When mulling over ideas for this piece, I wasn't sure what to say at first. After all, for the last few years, my time in Taos has been interrupted and punctuated by the season of the semester outside of New Mexico. I have left Taos for education and work, for escape, for adventure. But I always return. Anyone who loves Taos always comes back. I'm discovering in my travels that this is not the case with most places. In fact, my own parents were amongst those who fled middle America in the 1970s in search of a spiritual awakening and a life lived closer to the land. When they found it in northern New Mexico, they never left again.

People feel connected to Taos. And they love it along some continuum of identity and contradiction between insider or outsider—as yearly visitors, as those who would just settle quietly, as those who have been here for a few generations and those who've been here for countless generations and are letting the rest of us put down stakes for a brief while on their property. And while time changes many things, there is an essential element of the specialness of place that remains in the Taos valley. Yes, the pharmacy on the plaza is gone and there are more Anglo tourists and developers than anyone knows what to do with, but we still grow corn, beans and squash with tradition; we still gather at the invitation of Taos Pueblo every Christmas Eve to celebrate the coming of the deepest part of the winter.

Like many others before me, I have discovered that loving this place is a process that unfolds slowly over time. It is equal parts discovery and nostalgia. When a friend of mine moved to Taos six years ago, she didn't believe me when I told her that sometimes it feels like winter lasts for seven months. But after a few seasons, she understood. From an early frost in September to a late frost at the end of May, it can often feel like the cold is always lurking behind the door. But, now, at the turn of seasons, we always discuss the coming of the cold with wonder.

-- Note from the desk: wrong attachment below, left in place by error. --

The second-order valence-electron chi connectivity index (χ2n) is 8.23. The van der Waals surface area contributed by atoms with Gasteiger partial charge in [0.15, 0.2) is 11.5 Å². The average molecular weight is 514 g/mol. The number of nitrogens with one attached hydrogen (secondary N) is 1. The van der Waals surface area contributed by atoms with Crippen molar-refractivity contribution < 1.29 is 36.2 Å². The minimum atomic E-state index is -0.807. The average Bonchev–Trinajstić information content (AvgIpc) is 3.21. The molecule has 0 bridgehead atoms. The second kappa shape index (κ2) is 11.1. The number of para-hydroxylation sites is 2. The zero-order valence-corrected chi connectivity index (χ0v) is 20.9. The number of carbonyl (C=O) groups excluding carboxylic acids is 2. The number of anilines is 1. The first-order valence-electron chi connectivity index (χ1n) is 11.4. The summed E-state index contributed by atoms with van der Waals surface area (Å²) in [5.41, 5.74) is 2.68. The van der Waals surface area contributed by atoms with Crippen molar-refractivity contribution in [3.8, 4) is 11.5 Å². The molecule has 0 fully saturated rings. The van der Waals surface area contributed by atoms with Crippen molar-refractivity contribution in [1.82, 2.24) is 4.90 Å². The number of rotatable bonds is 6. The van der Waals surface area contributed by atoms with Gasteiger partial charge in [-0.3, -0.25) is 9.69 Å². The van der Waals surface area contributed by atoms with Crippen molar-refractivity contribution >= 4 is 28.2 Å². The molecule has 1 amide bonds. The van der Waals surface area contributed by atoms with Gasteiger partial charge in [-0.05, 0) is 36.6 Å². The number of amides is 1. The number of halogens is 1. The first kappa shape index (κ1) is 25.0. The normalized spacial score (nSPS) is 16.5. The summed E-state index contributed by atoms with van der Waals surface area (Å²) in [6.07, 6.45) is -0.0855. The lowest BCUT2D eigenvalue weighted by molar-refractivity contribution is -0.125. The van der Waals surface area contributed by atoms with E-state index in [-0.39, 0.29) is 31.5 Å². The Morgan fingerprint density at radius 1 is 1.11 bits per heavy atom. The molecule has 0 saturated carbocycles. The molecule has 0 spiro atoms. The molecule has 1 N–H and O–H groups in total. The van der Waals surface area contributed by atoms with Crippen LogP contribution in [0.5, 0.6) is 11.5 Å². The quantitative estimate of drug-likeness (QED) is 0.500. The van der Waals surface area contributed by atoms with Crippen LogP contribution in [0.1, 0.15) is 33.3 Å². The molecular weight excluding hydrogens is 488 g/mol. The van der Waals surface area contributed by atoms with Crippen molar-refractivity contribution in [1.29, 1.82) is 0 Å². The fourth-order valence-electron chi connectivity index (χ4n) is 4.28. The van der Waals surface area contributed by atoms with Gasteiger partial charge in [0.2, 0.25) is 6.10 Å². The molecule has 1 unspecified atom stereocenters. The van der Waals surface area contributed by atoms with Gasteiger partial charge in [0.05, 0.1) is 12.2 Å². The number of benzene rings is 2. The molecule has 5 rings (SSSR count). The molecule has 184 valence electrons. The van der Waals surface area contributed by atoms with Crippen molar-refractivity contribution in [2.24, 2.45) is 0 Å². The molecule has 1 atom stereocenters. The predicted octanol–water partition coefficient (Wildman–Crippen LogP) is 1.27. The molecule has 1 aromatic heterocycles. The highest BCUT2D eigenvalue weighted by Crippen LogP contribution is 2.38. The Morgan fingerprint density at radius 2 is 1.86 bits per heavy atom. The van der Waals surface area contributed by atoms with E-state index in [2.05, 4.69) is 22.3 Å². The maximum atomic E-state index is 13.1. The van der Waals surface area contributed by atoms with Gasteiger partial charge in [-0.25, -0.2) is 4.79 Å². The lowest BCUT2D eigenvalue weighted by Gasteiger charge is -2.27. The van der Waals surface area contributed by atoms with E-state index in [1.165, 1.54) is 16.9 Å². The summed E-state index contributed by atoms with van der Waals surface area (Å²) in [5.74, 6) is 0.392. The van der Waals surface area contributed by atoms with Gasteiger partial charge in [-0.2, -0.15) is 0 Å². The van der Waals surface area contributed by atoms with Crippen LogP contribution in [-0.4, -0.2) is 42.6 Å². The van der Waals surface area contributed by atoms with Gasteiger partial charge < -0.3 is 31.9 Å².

And while there are the things that draw tourists in winter—three vibrant cultures, majestic mountains, eclectic art, delicious food—in truth, there's a lot more going on. The real magic of the season is in the harkening of a flat December dawn where the light becomes thin and lonely. It is the brilliance of the last stars, or the way pueblo snowflakes fall larger and more gracefully beside the piñon and urgency of bonfires than they do any other place in the world. And yes, it is even in the late winter mud. For me, even after a lifetime, I'm still learning this season.

Winter brings with it celebration and longing, a dance of shadow and light, a practice in working against clean lines and stark horizons.  We do communal things like pulling our canned or frozen green chile out for stews, or stacking wood. We listen to coyotes at dawn.

Being away on a regular basis has become more and more difficult for me as time goes by. And when I am truly lonely in my migrant existence outside the borders of the Land of Enchantment, I imagine my return. My sister will pick me up in Albuquerque; we will drive north. The morning will be bright and lazy at mid-winter. The undulating sandstone hills of Tesuque, lined in their contours with snow that has remained after the last storm, will pass me by. The peaks of the Jemez Mountains will loom dark blue, with the tower of Pedernal standing above the rest. I will remember and remark that a volcano is always a volcano, even if it's old and flattened out like an anvil. When I get home, the trees at higher elevations will be drenched in snow. At around 5:30 the sky will turn a hue of gold, pink and hot red, transforming the snow to coral and purple.

The red willows will stand out against the base of the mountain as the small herds of cow and bison graze near streams. I will spend days skiing on my favorite peaks, the snow butterlike. I will sit for a late afternoon margarita at the Alley with my best friend and talk old adobes, about how we both belong and don't belong here, how politics, ignorance and racial tension shape and limit what we love about this place. We will scoff good-naturedly at our transplant friends who think they can ever "own" a piece of Taos.

The next day, I will walk down icy catwalks with two friends, one carrying her baby on her back, to the hot springs. We'll slip free of our clothes in the midday winter light and enter the warm water beside the Rio Grande. We'll watch eagles flying over the canyon, and walk back up just as the sun has left the edge of the gorge, driving home through the mud, warm and sated.  I'll always come home to find my bliss. It's here, in every inch of this place.

Anicca Cox is a writer and teacher of writing from Taos. She is currently a migrant academic in New England, where she is enjoying having a clean car most of the time.

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